Ruger American Rimfire and Norma Ammunition

I have a new rifle in my gun safe. It’s the Ruger American Rimfire chambered in .17 HMR.

I really like this gun, so I thought I should say a little more about it and why I chose it to become part of my firearms family.

When I got back from SHOT Show 2019 and started reading up some more on learning small game hunting, this caliber came back to mind because I had so much fun with it on Range Day. I started with an internet search for reviews and recommendations of rifles available in .17HMR, and Ruger had very good reports. I handled a few similar models in the store, and ended up ordering this one for store delivery.

Why .17 HMR?

.17HMR is a higher velocity, flatter shooting caliber than .22LR. Though the ammunition is significantly more expensive, it is sometimes easier to find than .22LR. I loved how I was nailing targets at SHOT Range Day with Norma .17 HMR – even in pretty windy conditions. I wanted to try this caliber for squirrel and varmint hunting. Though I was advised to go for headshots with squirrels if I wanted to have anything left to eat when I was done – Ha!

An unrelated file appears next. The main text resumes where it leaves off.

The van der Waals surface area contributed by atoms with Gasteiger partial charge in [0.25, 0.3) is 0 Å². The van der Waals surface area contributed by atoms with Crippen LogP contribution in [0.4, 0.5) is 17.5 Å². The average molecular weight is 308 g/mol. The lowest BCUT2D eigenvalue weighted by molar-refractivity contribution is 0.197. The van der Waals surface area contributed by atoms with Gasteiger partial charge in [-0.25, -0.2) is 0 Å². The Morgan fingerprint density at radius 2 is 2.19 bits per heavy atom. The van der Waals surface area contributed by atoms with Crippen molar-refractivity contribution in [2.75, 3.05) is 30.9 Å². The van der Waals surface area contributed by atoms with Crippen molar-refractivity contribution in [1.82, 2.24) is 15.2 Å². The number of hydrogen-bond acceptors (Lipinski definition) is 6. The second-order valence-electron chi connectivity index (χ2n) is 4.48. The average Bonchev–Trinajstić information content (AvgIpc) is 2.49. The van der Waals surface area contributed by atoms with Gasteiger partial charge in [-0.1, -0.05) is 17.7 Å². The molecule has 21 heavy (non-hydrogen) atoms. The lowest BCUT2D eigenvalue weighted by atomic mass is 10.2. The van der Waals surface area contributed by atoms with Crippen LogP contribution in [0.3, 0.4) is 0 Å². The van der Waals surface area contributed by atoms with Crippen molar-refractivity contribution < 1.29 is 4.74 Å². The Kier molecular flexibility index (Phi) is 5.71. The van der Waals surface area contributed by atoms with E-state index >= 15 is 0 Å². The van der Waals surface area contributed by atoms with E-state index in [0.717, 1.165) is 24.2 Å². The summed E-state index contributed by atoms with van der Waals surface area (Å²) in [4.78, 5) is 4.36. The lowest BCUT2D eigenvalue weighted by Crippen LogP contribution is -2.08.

Modular Stock

One of the big selling points of this particular Ruger was the modular stock. I have a short length of pull, and so does my daughter who wants to learn to hunt with me, so we both needed a smaller gun.

The synthetic stock on the Ruger American Rimfire has interchangeable stock modules, which makes it adaptable for length of pull and comb height. Some models come with an different stock module already in the box, but this one did not. I ordered a shorter stock module with a raised comb at and it arrived within a few days.

Interchangeable Stock Modules to customize fit.

Changing the stock module was easy-peasy and required no mechanical aptitude whatsoever. It involved unscrewing the rear sling swivel stud, popping off the existing stock module, popping on the new stock module and screwing the stud back in. Ta-da! My gun was now set for short-armed me, or a regular armed person wearing a heavy coat.

Threaded Barrel